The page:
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Babbler # 2618

posted 15 May 2002 06:56 PM      Profile for Michel Sapcaru        Edit/Delete Post
Hey I have serious doubts Chomsky would do it but if someone like Dershowitz or Lipstadt present evidence, I have to look into it.

I don't know. No clue, I haven't read any of the stuff yet.


From: Toronto | Registered: May 2002  |  IP: Logged
DrConway
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posted 15 May 2002 06:57 PM      Profile for DrConway     Send New Private Message      Edit/Delete Post
agent, if you were on IRC and began that self-pitying tirade I would tell you to shut the fuck up.

But since this is babble, I'm going to just tell you to stow it, and take it up in private with audra.


From: You shall not side with the great against the powerless. | Registered: May 2001  |  IP: Logged
WingNut
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posted 15 May 2002 07:09 PM      Profile for WingNut   Author's Homepage     Send New Private Message      Edit/Delete Post
Michel, read for yourself, investigate and make up your own mind. But for the record, here is Chomsky's reply to the question:

quote:
The Faurisson affair
Date unavailable (circa 1989-1991)
Text of personal letter
Noam Chomsky queried by Lawrence K. Kolodney

Kolodney's query:

Recently, I have come across allegations concerning actions you took with respect to the Faurisson affair. Although I thought the issue was essentially settled, a new pamphlet, entitled "The Hidden Alliances of Noam Chomsky" by one Werner Cohn has been making its way around. It claims to rebut your most recent public statement in "The Nation" on the subject, and contains some disturbing allegations.
1. Is it true that you stated that you saw "no anti-semitic implications in denial of the existence of gas chambers, or even denial of the holocaust"? Did you mean this in a purely formal sense? In any other way, it seems strange to me that you wouldn't at least suspect the motives of someone who does seriously attempt to deny that event.

2. Is it true that you published the French version of "The Political Economy of Human Rights" with Faurisson's publisher? Doesn't this go beyond the scope of merely defending free speech to subsidizing anti-semitic speech?

3. What's the story behind La Vielle Taupe [the publisher of Faurisson]? The pamphlet I mentioned paints it as a kind of Larouchite organization, with roots in the stalinist [sic] left but now with an idiosyncratic right wing ideology.


Chomsky's reply:
Dear Mr. Kolodney,
The issue of the Faurisson affair is very far from settled, in two respects. First, the actual issue has not yet even been addressed. Recall the facts. A professor of French literature was suspended from teaching on grounds that he could not be protected from violence, after privately printing pamphlets questioning the existence of gas chambers. He was then brought to trial for "falsification of History," and later condemned for this crime, the first time that a modern Western state openly affirmed the Stalinist-Nazi doctrine that the state will determine historical truth and punish deviation from it. Later he was beaten practically to death by Jewish terrorists. As of now, the European and other intellectuals have not expressed any opposition to these scandals; rather, they have sought to disguise their profound commitment to Stalinist-Nazi doctrine by following the same models, trying to divert attention with a flood of outrageous lies. So, the issue has not been settled, or even addressed.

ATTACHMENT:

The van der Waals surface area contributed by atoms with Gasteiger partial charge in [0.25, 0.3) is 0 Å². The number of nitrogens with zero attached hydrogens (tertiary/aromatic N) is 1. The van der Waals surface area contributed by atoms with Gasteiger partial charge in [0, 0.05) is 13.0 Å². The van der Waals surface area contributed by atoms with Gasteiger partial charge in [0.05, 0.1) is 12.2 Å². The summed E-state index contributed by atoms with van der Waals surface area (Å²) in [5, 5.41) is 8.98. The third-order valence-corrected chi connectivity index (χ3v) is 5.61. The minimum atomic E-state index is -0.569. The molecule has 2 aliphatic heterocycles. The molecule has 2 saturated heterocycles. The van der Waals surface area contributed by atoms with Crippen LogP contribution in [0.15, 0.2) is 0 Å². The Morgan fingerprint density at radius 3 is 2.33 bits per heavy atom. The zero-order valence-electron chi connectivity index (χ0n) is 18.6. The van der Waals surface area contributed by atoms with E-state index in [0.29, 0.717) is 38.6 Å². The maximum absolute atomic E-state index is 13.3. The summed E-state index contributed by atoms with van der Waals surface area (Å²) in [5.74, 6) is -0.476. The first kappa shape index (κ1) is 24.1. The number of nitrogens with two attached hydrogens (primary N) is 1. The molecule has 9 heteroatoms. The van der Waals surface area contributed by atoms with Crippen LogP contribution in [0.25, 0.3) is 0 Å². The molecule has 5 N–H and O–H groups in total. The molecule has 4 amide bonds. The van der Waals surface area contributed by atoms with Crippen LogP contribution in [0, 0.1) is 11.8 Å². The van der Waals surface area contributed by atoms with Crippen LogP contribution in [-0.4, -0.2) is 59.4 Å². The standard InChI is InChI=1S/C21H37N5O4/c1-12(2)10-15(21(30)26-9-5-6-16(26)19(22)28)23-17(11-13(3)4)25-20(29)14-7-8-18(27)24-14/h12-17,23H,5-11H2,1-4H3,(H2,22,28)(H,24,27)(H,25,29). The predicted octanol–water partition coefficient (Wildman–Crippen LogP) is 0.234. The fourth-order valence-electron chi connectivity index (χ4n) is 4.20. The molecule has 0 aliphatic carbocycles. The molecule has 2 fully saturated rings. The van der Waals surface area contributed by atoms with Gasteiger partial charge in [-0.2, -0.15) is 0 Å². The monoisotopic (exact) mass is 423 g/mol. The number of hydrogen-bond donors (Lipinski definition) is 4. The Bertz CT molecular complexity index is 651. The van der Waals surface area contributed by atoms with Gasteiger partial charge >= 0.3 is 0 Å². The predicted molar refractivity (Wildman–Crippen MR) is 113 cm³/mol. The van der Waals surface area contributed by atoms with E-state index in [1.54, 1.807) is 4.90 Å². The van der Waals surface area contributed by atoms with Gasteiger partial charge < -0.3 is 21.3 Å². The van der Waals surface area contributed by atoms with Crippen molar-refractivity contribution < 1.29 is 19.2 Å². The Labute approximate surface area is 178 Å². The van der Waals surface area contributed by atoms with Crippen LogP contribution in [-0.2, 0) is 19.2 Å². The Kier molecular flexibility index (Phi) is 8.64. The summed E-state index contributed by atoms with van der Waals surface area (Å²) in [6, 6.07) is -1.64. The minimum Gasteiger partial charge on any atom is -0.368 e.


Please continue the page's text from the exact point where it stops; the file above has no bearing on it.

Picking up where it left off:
Second, as to the minor matter of my role, that has also not been addressed, though it has been the subject of a flood of lies and deceit on the part of those who want to disguise their own commitments, and on the part of groups like Americans for Safe Israel (ASI), which have their own agendas, namely, to defame and discredit anyone who does not meet their standards of support for Israeli militancy. ASI, which published the ludicrous pamphlet to which you refer, has a long record of attacking Americans and Israelis who depart from their right-wing extremism, with scandalous lies and fabrications, a record that is well-known. ASI was also the sponsor of Rabbi Kahane, the advocate of the Nuremberg laws who was denounced as an outright Nazi by Israeli supreme court justices and Israeli scholars, and barred from the Israeli political system as an outspoken Nazi, which indeed he was. People who choose to pay attention to pamphlets published by pro-Nazi organizations of course have a right to do so. I believe in freedom of speech. But it is hard to take them seriously.